World Cup Final, Spain 1-0 Netherlands: How It Was Lost

Use your ← → (arrow) keys to browse more stories
World Cup Final, Spain 1-0 Netherlands: How It Was Lost
Jamie McDonald/Getty Images

To the watching world, Soccer City in Johannesburg played host to a boring, brutal 19th FIFA World Cup Final in which Howard Webb's deleterious mistakes were the only factor on the outcome.

And to the expert few, world football's pinnacle match in South Africa saw tactical perfection executed from both sides and hence leading to the tight, tense, closely-contested encounter with only one moment of magic able to break the mould and provide the world with a victor.

But it was a moment of magic that was always going to come from just one team, Spain, with head coach Vicente Del Bosque winning the tactical battle against counterpart Bert Van Marwijk, who's Netherlands team were set up with the wrong tactics from the outset.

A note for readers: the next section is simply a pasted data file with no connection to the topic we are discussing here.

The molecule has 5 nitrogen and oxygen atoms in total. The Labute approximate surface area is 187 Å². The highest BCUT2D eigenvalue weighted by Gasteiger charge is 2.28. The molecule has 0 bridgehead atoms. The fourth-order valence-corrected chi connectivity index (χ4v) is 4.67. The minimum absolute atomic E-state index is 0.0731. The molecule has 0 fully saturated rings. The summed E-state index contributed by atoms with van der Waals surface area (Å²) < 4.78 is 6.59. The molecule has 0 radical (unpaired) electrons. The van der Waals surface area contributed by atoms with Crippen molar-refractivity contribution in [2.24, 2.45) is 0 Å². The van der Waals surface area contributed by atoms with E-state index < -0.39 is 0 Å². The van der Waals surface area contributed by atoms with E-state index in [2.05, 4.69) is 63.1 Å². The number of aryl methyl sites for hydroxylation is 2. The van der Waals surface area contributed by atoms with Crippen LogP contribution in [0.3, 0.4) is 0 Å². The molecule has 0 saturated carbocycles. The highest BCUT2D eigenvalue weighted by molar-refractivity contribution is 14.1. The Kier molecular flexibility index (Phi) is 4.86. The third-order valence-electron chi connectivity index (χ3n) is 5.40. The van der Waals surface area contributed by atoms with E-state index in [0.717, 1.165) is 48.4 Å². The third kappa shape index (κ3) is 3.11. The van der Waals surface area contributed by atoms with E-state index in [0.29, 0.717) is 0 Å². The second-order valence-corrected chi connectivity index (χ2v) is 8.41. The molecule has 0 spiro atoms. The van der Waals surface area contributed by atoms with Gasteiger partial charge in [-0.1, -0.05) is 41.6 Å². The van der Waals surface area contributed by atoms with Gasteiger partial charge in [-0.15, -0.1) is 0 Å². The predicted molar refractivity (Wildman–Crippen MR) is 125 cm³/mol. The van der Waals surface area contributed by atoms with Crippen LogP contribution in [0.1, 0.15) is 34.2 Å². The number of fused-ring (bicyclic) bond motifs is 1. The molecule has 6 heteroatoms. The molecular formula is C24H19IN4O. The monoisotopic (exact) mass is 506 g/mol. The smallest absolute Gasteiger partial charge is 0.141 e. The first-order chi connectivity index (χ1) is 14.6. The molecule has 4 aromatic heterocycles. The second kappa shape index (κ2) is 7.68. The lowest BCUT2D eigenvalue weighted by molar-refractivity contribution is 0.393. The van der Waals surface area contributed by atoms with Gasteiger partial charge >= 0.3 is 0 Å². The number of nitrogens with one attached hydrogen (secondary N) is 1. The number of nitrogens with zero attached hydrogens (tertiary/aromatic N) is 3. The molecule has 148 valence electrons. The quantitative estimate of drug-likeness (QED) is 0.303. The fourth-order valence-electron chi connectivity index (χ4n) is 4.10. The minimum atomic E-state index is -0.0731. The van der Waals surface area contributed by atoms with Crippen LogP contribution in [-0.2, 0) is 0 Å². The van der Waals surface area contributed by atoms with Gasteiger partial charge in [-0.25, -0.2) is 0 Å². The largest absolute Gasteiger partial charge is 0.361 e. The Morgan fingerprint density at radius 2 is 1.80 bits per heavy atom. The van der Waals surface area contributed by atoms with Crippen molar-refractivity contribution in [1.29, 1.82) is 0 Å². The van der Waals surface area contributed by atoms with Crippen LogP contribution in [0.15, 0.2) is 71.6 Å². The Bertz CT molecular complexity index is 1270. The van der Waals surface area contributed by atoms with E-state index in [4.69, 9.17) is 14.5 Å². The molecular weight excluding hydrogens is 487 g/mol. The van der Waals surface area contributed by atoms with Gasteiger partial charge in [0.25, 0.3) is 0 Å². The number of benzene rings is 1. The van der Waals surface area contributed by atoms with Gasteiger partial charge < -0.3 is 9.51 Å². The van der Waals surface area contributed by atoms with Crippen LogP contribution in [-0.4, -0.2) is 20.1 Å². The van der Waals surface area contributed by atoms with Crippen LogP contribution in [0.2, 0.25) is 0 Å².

Here is how the Oranje shot themselves in the foot and ended up losing for a third time in a FIFA World Cup Final.

 

Dangerous Dutch Ineffective

The somewhat 'hostile assertion' displayed by the Netherlands with their rough yet legal play (something akin to gamesmanship) was a good tactic by head coach Bert Van Marwijk, in theory.

This controversial tactic set up by the Dutch was theoretically the best way to stop Spain playing their passing game, by putting a slight bit of fear into the minds of the Spanish players, increasing their cognitive (and even somatic) anxiety levels, hence reducing their decision-making and passing quality, and ultimately leading to stray passes and thus complementing Holland's quick break and counter-attacking system.